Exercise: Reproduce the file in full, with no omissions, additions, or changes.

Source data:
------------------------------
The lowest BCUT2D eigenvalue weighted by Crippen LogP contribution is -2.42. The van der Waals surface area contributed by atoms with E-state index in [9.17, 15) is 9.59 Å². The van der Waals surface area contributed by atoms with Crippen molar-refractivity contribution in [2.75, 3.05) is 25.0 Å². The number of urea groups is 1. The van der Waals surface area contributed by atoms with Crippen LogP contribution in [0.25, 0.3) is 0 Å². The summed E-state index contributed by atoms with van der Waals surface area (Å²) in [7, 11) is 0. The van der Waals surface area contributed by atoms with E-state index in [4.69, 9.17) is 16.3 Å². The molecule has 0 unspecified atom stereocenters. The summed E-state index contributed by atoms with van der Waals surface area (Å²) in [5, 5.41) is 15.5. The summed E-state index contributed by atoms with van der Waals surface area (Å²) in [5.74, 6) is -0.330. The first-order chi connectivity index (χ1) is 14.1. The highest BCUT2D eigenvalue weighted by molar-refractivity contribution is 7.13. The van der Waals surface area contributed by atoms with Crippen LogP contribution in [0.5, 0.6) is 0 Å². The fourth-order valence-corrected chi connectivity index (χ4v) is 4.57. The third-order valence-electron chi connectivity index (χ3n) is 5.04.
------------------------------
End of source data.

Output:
The lowest BCUT2D eigenvalue weighted by Crippen LogP contribution is -2.42. The van der Waals surface area contributed by atoms with E-state index in [9.17, 15) is 9.59 Å². The van der Waals surface area contributed by atoms with Crippen molar-refractivity contribution in [2.75, 3.05) is 25.0 Å². The number of urea groups is 1. The van der Waals surface area contributed by atoms with Crippen LogP contribution in [0.25, 0.3) is 0 Å². The summed E-state index contributed by atoms with van der Waals surface area (Å²) in [7, 11) is 0. The van der Waals surface area contributed by atoms with E-state index in [4.69, 9.17) is 16.3 Å². The molecule has 0 unspecified atom stereocenters. The summed E-state index contributed by atoms with van der Waals surface area (Å²) in [5, 5.41) is 15.5. The summed E-state index contributed by atoms with van der Waals surface area (Å²) in [5.74, 6) is -0.330. The first-order chi connectivity index (χ1) is 14.1. The highest BCUT2D eigenvalue weighted by molar-refractivity contribution is 7.13. The van der Waals surface area contributed by atoms with Crippen LogP contribution in [0.5, 0.6) is 0 Å². The fourth-order valence-corrected chi connectivity index (χ4v) is 4.57. The third-order valence-electron chi connectivity index (χ3n) is 5.04.